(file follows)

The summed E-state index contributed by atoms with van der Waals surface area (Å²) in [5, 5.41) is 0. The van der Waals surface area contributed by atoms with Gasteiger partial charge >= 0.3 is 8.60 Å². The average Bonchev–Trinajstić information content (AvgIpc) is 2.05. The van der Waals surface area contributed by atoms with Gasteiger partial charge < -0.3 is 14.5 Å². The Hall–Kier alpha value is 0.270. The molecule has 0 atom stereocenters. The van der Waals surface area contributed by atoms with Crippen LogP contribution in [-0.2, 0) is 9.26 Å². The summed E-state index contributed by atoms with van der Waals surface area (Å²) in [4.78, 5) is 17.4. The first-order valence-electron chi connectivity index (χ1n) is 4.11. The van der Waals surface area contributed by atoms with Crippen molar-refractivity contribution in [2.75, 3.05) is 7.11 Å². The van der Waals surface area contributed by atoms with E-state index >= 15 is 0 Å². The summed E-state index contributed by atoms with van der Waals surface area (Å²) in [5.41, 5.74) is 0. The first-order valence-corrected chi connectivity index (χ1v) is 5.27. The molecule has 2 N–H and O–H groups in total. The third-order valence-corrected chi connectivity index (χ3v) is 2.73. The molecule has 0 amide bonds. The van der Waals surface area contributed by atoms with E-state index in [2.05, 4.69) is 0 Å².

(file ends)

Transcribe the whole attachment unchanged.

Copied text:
The summed E-state index contributed by atoms with van der Waals surface area (Å²) in [5, 5.41) is 0. The van der Waals surface area contributed by atoms with Gasteiger partial charge >= 0.3 is 8.60 Å². The average Bonchev–Trinajstić information content (AvgIpc) is 2.05. The van der Waals surface area contributed by atoms with Gasteiger partial charge < -0.3 is 14.5 Å². The Hall–Kier alpha value is 0.270. The molecule has 0 atom stereocenters. The van der Waals surface area contributed by atoms with Crippen LogP contribution in [-0.2, 0) is 9.26 Å². The summed E-state index contributed by atoms with van der Waals surface area (Å²) in [4.78, 5) is 17.4. The first-order valence-electron chi connectivity index (χ1n) is 4.11. The van der Waals surface area contributed by atoms with Crippen molar-refractivity contribution in [2.75, 3.05) is 7.11 Å². The van der Waals surface area contributed by atoms with E-state index >= 15 is 0 Å². The summed E-state index contributed by atoms with van der Waals surface area (Å²) in [5.41, 5.74) is 0. The first-order valence-corrected chi connectivity index (χ1v) is 5.27. The molecule has 2 N–H and O–H groups in total. The third-order valence-corrected chi connectivity index (χ3v) is 2.73. The molecule has 0 amide bonds. The van der Waals surface area contributed by atoms with E-state index in [2.05, 4.69) is 0 Å².